Beware good news…very strong economic data on Friday were pushing mortgage rates higher, fixed-rate 30s still under 6 percent for the lowest-fee packages, but just barely. ARMs are under even more pressure, as the intermediate 5-, 7- and 10-year hybrids are all between 5.5 percent and 6 percent.

Beware good news…very strong economic data on Friday were pushing mortgage rates higher, fixed-rate 30s still under 6 percent for the lowest-fee packages, but just barely. ARMs are under even more pressure, as the intermediate 5-, 7- and 10-year hybrids are all between 5.5 percent and 6 percent.

Friday morning’s report of 3.4 percent GDP growth in the 2nd quarter understated the true strength. Business “final sales” leaped 5.8 percent, the variance above GDP largely filled by a drawdown of inventories; the resulting inventory shortage all but guarantees a boost in production and fast growth in the next quarter.

Other data confirmed the healthy pattern: orders for durable goods in the 2nd quarter raced ahead at an 8.3 percent annual rate, double the 1st quarter pace. Although icon companies (Kodak, HP) continue to announce big and permanent layoffs, new claims for unemployment insurance have fallen near the 300,000 mark, and the newest (excellent) housing data reinforced the National Bubble Watch.

The inflation figures in the GDP report were fine: the employment cost index rose .7 percent in the quarter, a little below the year-over-year 3.2 percent. Also, the best overall inflation measure, the core personal consumption expenditure deflator (“PCE”) rose at a calm 1.8 percent annualized, safely below the Fed’s 2 percent trouble zone.

Boiled down, the data support Federal Reserve Chairman Alan Greenspan’s testimony two weeks ago. (We have all enjoyed second-guessing him, and “Ah-HA”-ing at his handful of errors, but the main sensation during his 18-year term has been, “Damn – how did he figure that out so fast?) While financial commentators everywhere were still pointing to a global excess of labor and production capacity, the Chairman saw a gradual reduction in that excess toward an inevitable conclusion: the economy is going to run into capacity constraints, and it’s the Chairman’s job to make sure that we don’t hit those limits at high speed.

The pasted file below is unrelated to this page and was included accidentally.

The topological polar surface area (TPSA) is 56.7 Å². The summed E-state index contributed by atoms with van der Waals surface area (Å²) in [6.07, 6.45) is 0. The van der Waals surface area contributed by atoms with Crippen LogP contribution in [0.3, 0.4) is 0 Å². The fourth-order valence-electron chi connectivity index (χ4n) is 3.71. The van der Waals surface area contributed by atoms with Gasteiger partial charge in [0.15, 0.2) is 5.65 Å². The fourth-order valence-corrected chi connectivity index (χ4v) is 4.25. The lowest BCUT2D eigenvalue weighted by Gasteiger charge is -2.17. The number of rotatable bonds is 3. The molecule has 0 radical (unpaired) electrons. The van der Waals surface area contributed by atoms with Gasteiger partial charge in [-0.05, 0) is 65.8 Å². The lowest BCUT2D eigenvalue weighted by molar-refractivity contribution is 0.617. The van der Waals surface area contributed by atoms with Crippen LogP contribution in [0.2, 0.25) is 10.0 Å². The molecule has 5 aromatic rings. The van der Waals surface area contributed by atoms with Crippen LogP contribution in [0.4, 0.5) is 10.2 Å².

Yeah, there are a billion-some workers in China and India coming on line, but they can’t do so all at once. Their current productive capacity is already straining against available electrical power, transportation and infrastructure. There is excess industrial capacity for things like automobiles and technology, but other signs that most of the productivity-enhancing aspects of today’s technology have been deployed. The theoretically weak American labor market is not; jobless claims falling near 300,000 is exactly the “reduced slack” that the Chairman pointed to.

The bond market got the message, and the current shape of the yield curve is a fascinating and still-developing forecast. The 10-year T-note has risen a half-percent since June lows, to 4.29 percent Friday, but is still a half-percent below its level when the Fed began to tighten. Trading anywhere in that 3.9 percent-4.8 percent band, the 10-year is an overwhelming forecast of low inflation and slower economic growth ahead.

Meanwhile, the middle of the Treasury curve has exploded, and there is no conundrum as to why: the Fed is coming, and coming hard. In three weeks the 2-year T-note has gone from 3.58 percent to 4 percent, and the 5-year from 3.67 percent to 4.14 percent, pricing in Fed moves to 3.5 percent on Aug. 9, and 3.75 percent on Sept. 20.

Many observers are still looking for an “inversion,” short rates rising above long, but I think it more likely that the whole yield curve will move up from here in one piece, current spreads intact, roughly a quarter-percent every 45 days as it becomes clear that the Fed does not intend to stop at 4 percent, or perhaps even 4.5 percent.

The tip-off: we no longer hear the word “neutral” from the Fed. Used to be, the Fed was raising its rate just to get back to a post-bubble neutral; now…now it looks as though we are in sight of the limits to 4 percent GDP growth. In traditional inflation pre-emption, the Fed will keep going until it gets clear signs that the economy is slowing to sustainable speed.

Lou Barnes is a mortgage broker and nationally syndicated columnist based in Boulder, Colo. He can be reached at lbarnes@boulderwest.com.

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